Maria’s credentials are impressive. She graduated in cello at the Chopin Academy of Music in Warsaw. There she was granted a scholarship to learn the sarangi under the guidance of maestro Pandit Ram Narayan in India. From 1997-2002 she lived in Japan, and in 1999 she started composing cross cultural works which were commissioned by cellist Yo Yo Ma. In her continuing efforts to find connections between Asian music with her own cultural heritage, together with Dr. Ewa Dahlig and violin maker A. Kuczkowski she managed to successfully reconstruct a Suka from Bilgoraj which is what you see and hear in this video.
There are many kinds of “fusions” happening in music these days. Maria seems to be her own personal reactor, following her love of western classical music to an equal devotion to Indian classical music, and then adding a dash of Polish gestalt to the mix.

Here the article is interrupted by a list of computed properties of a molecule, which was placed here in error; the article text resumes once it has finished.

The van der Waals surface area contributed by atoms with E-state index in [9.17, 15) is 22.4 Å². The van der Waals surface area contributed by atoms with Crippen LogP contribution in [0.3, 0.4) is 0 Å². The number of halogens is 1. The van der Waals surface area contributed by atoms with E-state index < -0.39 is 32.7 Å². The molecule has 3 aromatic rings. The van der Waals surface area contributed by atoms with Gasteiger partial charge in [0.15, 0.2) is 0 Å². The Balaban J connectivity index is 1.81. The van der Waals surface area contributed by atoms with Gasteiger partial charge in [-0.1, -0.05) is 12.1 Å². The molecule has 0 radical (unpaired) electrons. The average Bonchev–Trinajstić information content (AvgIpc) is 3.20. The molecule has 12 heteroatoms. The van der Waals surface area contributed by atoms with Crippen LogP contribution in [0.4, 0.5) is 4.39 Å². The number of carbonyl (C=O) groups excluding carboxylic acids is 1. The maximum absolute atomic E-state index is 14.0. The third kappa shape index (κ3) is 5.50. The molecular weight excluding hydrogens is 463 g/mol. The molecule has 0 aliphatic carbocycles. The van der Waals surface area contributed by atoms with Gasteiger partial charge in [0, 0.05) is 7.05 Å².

Ms. Pomianawska teaches music and runs a festival of world music in Warsaw. For more information on this amazing woman and musician, visit: pomianowska.art.pl/




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Michal
Welcome!

Here’s where you’ll find my weekly original world music video blogs that appear on Huffington Post, as well as an archive starting in April of 2009.

This is also the place where you will find video that is exclusive to my site. I’ve traveled to places like Uzbekistan, Morocco, and Taiwan and no matter where I go I have found amazingly talented and creative people working in every genre from the deepest traditions to the cutting edge.

It’s been incredibly rewarding to interview them and to capture some of what they do on video. Enjoy what you see and hear, and let me know what you think. I welcome your feedback.